Saturday, April 16 at 8:15PM
"All About Eve" Starring Bette Davis, Anne Baxter, Celeste Holm, George Sanders, Gary Merrill. Directed by Joseph L. Mankiewicz. 1950, 138mins., B&W. In 35mm.
Quick View: A skewering satire of the theatre world, “All About Eve” entertains as it eviscerates. This is a film that truly has it all: Joseph L. Mankiewicz's sure-handed direction and gloriously poisonous screenplay, celluloid diva Bette Davis at her disdainful best, uniformly excellent performances from the entire cast, and terrific wardrobe designs by the legendary Edith Head.
The Landmark Loew's Jersey Theatre, 54 Journal Square, Jersey City, NJ. (201) 798-6055 loewsjersey.org [email protected]" target="_blank" target="_blank. We are located directly across JFK Blvd from the JSQ PATH Station with trains to New York & Newark’s Penn Station. Close to NJ Turnpike & Holland Tunnel. Discounted off street parking in Square Ramp Garage.
The Loew's is a place where the great movie going experience is still alive -- a classic movie palace, a 50 foot wide screen, and a real pipe organ for entrance music before most shows! And whenever possible, screenings are still in 35mm.
Each Film: $8 for adults; $6 for seniors (65+) and children (12 & younger). Combo discounts for seeing more than one.
More: “All About Eve” is an elegantly bitchy backstage story revolving around aspiring actress Eve Harrington (Anne Baxter). Tattered and forlorn, Eve shows up in the dressing room of Broadway mega-star Margo Channing (Davis), weaving a melancholy life story to Margo and her friends. Taking pity on the girl, Margo takes Eve as her personal assistant. Before long, it becomes apparent that naïve Eve is a Machiavellian conniver who cold-bloodedly uses Margo, her director Bill Sampson (Gary Merrill), Margo’s friend Karen (Celeste Holm), and suavely snide critic Addison De Witt (George Sanders) as stepping stones to climb – or more accurately, claw – her way to the top of the theatrical heap. Also appearing in “All About Eve” is a young Marilyn Monroe, introduced by De Witt as "a graduate of the Copacabana school of dramatic art." This is but one of the many unforgettable lines penned by writer/director Mankiewicz, the most famous of which is Davis’ lip-sneering admonition, "Fasten your seat belts. It's going to be a bumpy night."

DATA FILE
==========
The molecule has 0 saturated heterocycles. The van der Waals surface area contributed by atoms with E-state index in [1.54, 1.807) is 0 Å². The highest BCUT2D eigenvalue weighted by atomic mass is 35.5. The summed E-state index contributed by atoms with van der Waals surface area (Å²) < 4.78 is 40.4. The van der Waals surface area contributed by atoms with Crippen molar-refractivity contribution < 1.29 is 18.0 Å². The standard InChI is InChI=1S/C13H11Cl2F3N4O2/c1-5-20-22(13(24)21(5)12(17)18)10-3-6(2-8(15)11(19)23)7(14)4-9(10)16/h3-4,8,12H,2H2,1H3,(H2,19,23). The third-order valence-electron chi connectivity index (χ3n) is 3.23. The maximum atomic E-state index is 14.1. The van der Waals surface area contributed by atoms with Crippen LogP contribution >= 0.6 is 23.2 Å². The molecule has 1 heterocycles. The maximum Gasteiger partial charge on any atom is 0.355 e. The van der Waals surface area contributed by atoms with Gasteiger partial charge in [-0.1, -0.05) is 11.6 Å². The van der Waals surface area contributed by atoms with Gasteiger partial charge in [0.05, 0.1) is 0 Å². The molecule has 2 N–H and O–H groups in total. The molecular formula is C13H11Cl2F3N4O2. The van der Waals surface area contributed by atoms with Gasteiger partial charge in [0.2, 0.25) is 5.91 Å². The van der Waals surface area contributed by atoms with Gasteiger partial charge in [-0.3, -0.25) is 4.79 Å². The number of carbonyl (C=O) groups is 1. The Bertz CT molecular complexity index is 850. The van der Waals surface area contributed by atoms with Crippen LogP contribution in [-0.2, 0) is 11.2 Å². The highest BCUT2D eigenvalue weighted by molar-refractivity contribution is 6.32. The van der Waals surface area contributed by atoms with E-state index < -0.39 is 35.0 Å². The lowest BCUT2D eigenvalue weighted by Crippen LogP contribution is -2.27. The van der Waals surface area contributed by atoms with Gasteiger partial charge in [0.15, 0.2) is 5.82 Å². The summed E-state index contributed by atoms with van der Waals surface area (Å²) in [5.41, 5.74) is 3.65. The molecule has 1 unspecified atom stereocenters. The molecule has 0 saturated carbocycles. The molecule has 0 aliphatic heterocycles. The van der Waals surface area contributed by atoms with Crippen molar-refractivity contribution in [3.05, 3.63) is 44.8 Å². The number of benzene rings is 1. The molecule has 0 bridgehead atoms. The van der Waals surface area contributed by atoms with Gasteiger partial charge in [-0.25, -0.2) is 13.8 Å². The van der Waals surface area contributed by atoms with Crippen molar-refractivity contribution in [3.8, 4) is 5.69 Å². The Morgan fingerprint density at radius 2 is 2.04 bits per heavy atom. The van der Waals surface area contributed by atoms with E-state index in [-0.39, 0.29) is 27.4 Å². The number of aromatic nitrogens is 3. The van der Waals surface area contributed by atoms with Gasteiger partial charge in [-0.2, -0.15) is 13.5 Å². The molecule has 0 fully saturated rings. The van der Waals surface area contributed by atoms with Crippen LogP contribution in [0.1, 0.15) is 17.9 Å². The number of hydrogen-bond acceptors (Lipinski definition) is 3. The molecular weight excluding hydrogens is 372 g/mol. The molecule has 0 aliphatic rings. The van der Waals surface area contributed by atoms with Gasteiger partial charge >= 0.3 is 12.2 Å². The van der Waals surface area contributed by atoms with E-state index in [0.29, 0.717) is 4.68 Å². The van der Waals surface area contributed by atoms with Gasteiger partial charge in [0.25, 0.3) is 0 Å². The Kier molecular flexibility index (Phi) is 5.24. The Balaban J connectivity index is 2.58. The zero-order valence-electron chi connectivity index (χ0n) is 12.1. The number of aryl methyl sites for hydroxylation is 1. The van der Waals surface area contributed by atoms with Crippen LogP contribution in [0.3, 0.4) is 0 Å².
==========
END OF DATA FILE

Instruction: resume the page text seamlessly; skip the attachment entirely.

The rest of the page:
Beyond its fine performances, tight script and direction, and stunning wardrobe, the film's historical and cinematic importance also lies in its content. For years, Broadway had taken aim at Hollywood, but “All About Eve” turned the tables with considerable venom. Mankiewicz’s script summoned into existence a whole array of painfully recognizable theatre types, from the aging, ego-maniacal grand dame to the outwardly docile, inwardly scheming ingénue to the powerful critic who oozes malignant charm. The fact that the film succeeds in delivering such a wallop without descending into tirade makes it an enduring testament to the powers of elegant satire, further proof that there is no more dangerous combination than wit and a typewriter (or, if you prefer, word processor). “All About Eve” received six Academy Awards, including Best Picture.
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